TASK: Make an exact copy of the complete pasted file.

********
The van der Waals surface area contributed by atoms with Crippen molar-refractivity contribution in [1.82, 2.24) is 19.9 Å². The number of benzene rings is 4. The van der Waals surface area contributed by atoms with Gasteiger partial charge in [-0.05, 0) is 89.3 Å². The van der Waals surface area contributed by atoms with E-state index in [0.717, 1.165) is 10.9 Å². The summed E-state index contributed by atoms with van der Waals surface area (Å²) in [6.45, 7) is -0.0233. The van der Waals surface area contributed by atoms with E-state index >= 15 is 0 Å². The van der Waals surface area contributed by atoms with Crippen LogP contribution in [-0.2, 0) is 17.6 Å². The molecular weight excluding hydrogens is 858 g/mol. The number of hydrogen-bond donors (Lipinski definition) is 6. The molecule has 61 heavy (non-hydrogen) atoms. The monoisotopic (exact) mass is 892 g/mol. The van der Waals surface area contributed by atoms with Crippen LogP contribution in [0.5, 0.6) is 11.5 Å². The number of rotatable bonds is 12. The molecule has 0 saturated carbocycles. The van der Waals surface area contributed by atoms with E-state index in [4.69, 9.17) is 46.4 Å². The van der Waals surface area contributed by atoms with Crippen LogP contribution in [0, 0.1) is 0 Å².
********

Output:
The van der Waals surface area contributed by atoms with Crippen molar-refractivity contribution in [1.82, 2.24) is 19.9 Å². The number of benzene rings is 4. The van der Waals surface area contributed by atoms with Gasteiger partial charge in [-0.05, 0) is 89.3 Å². The van der Waals surface area contributed by atoms with E-state index in [0.717, 1.165) is 10.9 Å². The summed E-state index contributed by atoms with van der Waals surface area (Å²) in [6.45, 7) is -0.0233. The van der Waals surface area contributed by atoms with E-state index >= 15 is 0 Å². The van der Waals surface area contributed by atoms with Crippen LogP contribution in [-0.2, 0) is 17.6 Å². The molecular weight excluding hydrogens is 858 g/mol. The number of hydrogen-bond donors (Lipinski definition) is 6. The molecule has 61 heavy (non-hydrogen) atoms. The monoisotopic (exact) mass is 892 g/mol. The van der Waals surface area contributed by atoms with Crippen LogP contribution in [0.5, 0.6) is 11.5 Å². The number of rotatable bonds is 12. The molecule has 0 saturated carbocycles. The van der Waals surface area contributed by atoms with E-state index in [4.69, 9.17) is 46.4 Å². The van der Waals surface area contributed by atoms with Crippen LogP contribution in [0, 0.1) is 0 Å².